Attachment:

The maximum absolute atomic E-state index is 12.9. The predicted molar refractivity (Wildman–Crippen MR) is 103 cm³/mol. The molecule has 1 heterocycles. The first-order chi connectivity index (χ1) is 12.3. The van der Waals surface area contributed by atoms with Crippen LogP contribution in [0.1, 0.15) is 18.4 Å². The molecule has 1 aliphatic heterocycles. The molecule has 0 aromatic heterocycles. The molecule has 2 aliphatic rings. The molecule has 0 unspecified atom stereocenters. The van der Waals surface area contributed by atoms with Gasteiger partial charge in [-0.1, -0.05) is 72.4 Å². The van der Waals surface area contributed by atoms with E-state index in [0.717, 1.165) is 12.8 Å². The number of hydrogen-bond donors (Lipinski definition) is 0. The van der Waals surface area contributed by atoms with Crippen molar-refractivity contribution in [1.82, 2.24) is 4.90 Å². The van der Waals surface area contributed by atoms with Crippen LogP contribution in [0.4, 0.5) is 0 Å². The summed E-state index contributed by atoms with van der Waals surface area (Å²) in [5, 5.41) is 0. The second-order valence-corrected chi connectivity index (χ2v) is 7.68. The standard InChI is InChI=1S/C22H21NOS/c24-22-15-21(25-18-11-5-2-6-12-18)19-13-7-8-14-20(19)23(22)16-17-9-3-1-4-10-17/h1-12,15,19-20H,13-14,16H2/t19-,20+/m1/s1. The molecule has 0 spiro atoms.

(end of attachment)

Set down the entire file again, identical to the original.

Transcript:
The maximum absolute atomic E-state index is 12.9. The predicted molar refractivity (Wildman–Crippen MR) is 103 cm³/mol. The molecule has 1 heterocycles. The first-order chi connectivity index (χ1) is 12.3. The van der Waals surface area contributed by atoms with Crippen LogP contribution in [0.1, 0.15) is 18.4 Å². The molecule has 1 aliphatic heterocycles. The molecule has 0 aromatic heterocycles. The molecule has 2 aliphatic rings. The molecule has 0 unspecified atom stereocenters. The van der Waals surface area contributed by atoms with Gasteiger partial charge in [-0.1, -0.05) is 72.4 Å². The van der Waals surface area contributed by atoms with E-state index in [0.717, 1.165) is 12.8 Å². The number of hydrogen-bond donors (Lipinski definition) is 0. The van der Waals surface area contributed by atoms with Crippen molar-refractivity contribution in [1.82, 2.24) is 4.90 Å². The van der Waals surface area contributed by atoms with Crippen LogP contribution in [0.4, 0.5) is 0 Å². The summed E-state index contributed by atoms with van der Waals surface area (Å²) in [5, 5.41) is 0. The second-order valence-corrected chi connectivity index (χ2v) is 7.68. The standard InChI is InChI=1S/C22H21NOS/c24-22-15-21(25-18-11-5-2-6-12-18)19-13-7-8-14-20(19)23(22)16-17-9-3-1-4-10-17/h1-12,15,19-20H,13-14,16H2/t19-,20+/m1/s1. The molecule has 0 spiro atoms.